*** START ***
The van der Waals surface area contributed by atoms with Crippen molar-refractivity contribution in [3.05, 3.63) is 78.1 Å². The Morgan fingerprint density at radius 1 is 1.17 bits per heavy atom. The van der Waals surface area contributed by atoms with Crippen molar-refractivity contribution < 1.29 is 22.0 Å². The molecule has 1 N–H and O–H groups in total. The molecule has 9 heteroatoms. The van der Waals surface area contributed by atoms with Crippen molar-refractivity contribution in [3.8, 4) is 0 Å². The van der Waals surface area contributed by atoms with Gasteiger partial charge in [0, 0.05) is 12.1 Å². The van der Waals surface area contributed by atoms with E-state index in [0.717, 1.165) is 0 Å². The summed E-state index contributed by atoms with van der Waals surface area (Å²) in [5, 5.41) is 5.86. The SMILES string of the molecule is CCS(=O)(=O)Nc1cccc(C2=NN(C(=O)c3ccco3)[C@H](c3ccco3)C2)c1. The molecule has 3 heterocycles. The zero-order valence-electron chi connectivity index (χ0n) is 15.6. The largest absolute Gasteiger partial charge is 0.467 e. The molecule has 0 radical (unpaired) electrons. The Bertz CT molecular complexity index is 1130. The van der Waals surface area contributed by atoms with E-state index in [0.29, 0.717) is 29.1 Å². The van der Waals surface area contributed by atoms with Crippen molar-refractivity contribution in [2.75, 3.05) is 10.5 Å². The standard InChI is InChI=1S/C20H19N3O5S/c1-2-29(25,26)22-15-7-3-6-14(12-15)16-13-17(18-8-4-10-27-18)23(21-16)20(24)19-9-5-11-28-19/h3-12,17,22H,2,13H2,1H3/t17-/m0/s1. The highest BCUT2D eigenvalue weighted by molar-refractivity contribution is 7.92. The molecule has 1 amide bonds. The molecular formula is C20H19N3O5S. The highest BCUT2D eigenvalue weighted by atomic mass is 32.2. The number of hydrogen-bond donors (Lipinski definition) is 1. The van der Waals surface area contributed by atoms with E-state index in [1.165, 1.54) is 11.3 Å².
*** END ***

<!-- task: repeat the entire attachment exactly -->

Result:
The van der Waals surface area contributed by atoms with Crippen molar-refractivity contribution in [3.05, 3.63) is 78.1 Å². The Morgan fingerprint density at radius 1 is 1.17 bits per heavy atom. The van der Waals surface area contributed by atoms with Crippen molar-refractivity contribution < 1.29 is 22.0 Å². The molecule has 1 N–H and O–H groups in total. The molecule has 9 heteroatoms. The van der Waals surface area contributed by atoms with Crippen molar-refractivity contribution in [3.8, 4) is 0 Å². The van der Waals surface area contributed by atoms with Gasteiger partial charge in [0, 0.05) is 12.1 Å². The van der Waals surface area contributed by atoms with E-state index in [0.717, 1.165) is 0 Å². The summed E-state index contributed by atoms with van der Waals surface area (Å²) in [5, 5.41) is 5.86. The SMILES string of the molecule is CCS(=O)(=O)Nc1cccc(C2=NN(C(=O)c3ccco3)[C@H](c3ccco3)C2)c1. The molecule has 3 heterocycles. The zero-order valence-electron chi connectivity index (χ0n) is 15.6. The largest absolute Gasteiger partial charge is 0.467 e. The molecule has 0 radical (unpaired) electrons. The Bertz CT molecular complexity index is 1130. The van der Waals surface area contributed by atoms with E-state index in [0.29, 0.717) is 29.1 Å². The van der Waals surface area contributed by atoms with Crippen molar-refractivity contribution in [2.75, 3.05) is 10.5 Å². The standard InChI is InChI=1S/C20H19N3O5S/c1-2-29(25,26)22-15-7-3-6-14(12-15)16-13-17(18-8-4-10-27-18)23(21-16)20(24)19-9-5-11-28-19/h3-12,17,22H,2,13H2,1H3/t17-/m0/s1. The highest BCUT2D eigenvalue weighted by molar-refractivity contribution is 7.92. The molecule has 1 amide bonds. The molecular formula is C20H19N3O5S. The highest BCUT2D eigenvalue weighted by atomic mass is 32.2. The number of hydrogen-bond donors (Lipinski definition) is 1. The van der Waals surface area contributed by atoms with E-state index in [1.165, 1.54) is 11.3 Å².